As the mid-term election approaches in 2010, business organizations that embraced economic stimulus have entered the second stage of their reaction to the current political climate. But who will speak for business amid the current uncertainty?

In a Forbes article about Willkie, Shlaes cited Jamie Dimon, CEO of JPMorgan Chase, as an alternative voice. Dimon aptly called the government bailout money his bank received “a scarlet letter.” Others have labeled former General Electric CEO Jack Welch as an effective business spokesman. But the current climate of skepticism taints anyone associated with the 2008 financial train wreck, including Welch.

“What Welch did was to turn GE from a wealth creation entity into a house of cards,” wrote manufacturing consultant Bill Waddell, co-author of Rebirth of American Industry. “The dizzying earnings of the 1990s are gone and we the people are stuck with the bill to clean up the mess he made.”

“I think that there is still a gripe that Wall Street has on all sorts of policies made in Washington, and I don’t think that’s healthy for business. Too much of our recovery effort was focused on the financial services industry and not on Main Street,” says Scott Paul, executive director of the Alliance for American Manufacturing, a management/labor lobbying coalition.

“One of the silver linings of the economic mess that we’re in is that there is a renewed appreciation for the role that manufacturing business can play in a recovery, and we need to have a growing manufacturing base,” Paul says. Yet, so far, no American manufacturer has been identified as a leader of the effort.


A pair of obscure revenue initiatives in President Obama’s fiscal 2010 budget illustrates the absence of the non-financial business voice.

Earlier this year, the White House proposed raising $23.5 billion over the next ten years by taxing so-called carried interest received by investment partnerships as ordinary income, rather than capital gains. The administration, reviving a Republican idea from 2006, also wants to raise a much larger amount, $61 billion over the next 10 years, by repealing the last-in, first-out (LIFO) method of inventory accounting used by non-financial businesses.

The arcane carried interest proposal affects a relatively small number of partnerships, mostly Wall Street-affiliated entities. By contrast, the simpler LIFO change would cut a broad swath through the heart of American business. Yet Obama’s endorsement of the carried interest tax increase had far more recent mentions in BusinessWeek, The New York Times and the Washington Post, than Obama’s proposal regarding LIFO, a search of the publications’ databases shows.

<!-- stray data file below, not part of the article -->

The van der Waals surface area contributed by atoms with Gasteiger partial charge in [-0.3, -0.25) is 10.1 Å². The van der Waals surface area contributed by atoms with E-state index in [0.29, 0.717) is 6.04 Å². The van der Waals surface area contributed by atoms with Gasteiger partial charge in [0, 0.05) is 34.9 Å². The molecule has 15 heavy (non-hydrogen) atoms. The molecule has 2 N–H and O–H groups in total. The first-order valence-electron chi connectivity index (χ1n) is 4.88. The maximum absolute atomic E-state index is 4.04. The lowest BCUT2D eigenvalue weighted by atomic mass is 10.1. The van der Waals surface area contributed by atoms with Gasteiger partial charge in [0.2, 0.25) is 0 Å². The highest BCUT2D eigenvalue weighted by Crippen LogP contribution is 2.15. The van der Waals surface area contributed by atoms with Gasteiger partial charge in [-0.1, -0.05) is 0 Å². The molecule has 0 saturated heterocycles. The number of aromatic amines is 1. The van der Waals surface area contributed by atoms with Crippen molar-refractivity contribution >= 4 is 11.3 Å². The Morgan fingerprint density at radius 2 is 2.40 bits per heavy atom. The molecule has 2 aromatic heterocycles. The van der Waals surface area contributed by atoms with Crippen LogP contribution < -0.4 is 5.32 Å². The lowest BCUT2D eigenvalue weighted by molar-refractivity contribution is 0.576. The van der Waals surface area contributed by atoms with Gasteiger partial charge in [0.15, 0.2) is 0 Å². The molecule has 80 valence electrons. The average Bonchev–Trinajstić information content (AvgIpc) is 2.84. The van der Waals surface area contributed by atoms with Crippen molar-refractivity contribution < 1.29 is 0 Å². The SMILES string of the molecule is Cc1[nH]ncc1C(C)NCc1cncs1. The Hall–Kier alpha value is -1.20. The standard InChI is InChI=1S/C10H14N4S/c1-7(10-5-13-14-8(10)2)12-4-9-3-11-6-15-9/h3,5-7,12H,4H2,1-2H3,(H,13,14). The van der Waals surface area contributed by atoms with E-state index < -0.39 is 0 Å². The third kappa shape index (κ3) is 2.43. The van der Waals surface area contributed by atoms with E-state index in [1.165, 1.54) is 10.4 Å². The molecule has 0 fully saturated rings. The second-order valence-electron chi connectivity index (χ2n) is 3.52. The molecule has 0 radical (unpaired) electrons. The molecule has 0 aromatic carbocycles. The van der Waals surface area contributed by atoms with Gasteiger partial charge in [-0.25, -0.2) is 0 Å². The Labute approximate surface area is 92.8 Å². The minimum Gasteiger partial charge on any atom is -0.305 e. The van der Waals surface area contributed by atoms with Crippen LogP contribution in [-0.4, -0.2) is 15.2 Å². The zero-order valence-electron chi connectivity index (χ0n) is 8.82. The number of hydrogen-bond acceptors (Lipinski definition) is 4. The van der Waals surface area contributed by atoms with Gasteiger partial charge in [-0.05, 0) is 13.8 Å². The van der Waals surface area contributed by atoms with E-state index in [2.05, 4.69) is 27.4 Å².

Setting aside the likelihood that journalists find Wall Street a more engaging beat than non-financial business, the explanation for the divergent coverage is simple: mathematics.

In the past 20 years, the number of jobs in financial services has risen by 20%, while the number of jobs in manufacturing has declined by more than 25%, Bureau of Labor Statistics data show. There are more than three manufacturing jobs for every two financial service jobs, but the robust increase in labor productivity in manufacturing compared with the economy as a whole has helped reduce manufacturing payrolls.

By focusing on efficiency and profitability, rather than mere output, American manufacturing trimmed jobs and thereby lost political clout.

“I don’t play from a political perspective very frequently, by choice,” says Irene Petrick, a professor at the College of Information Sciences and Technology at The Pennsylvania State University and an analyst of industrial supply chain management systems. “I think the political dialog around jobs, jobs, jobs, while I understand it, does a lot of harm, because when we talk about the really high-end advanced manufacturing activities that have high dollar per worker output, they are not about people jobs, they are often about robot jobs.”

Petrick says much of the future of non-financial American business lies in small- and medium-size companies that, with the aid of the Internet, develop niche businesses. They could then participate internationally in supply chains (she calls them “value chains”), facilitate the trial and error of innovation and offer the latest materials and operational technologies to customers around the globe. “They can become a key source for new innovations,” Petrick said.

“Our next generation of leaders will be in advanced manufacturing,” said Westlund-Deenihan, president of Quality Float Works. “That’s where our training and workforce have to get a leg up. The environment will get these kids interested, talking about solar, talking about green, sustainable designs.” These entrepreneurs don’t look or act like the Titans of Industry, in Petrick’s words, that historically defined the political voice of American business.

“Where government could have some benefit is not in manufacturing directly, but in the encouragement of talented young people to go into those kind of careers,” Petrick says. “The challenge that we see is that some of the best and brightest most talented people are not going into manufacturing.”

If the business voice is to be heard, a few of those people, who like Petrick see excitement and reward in manufacturing, need to speak up. And, just as important, Washington needs to listen.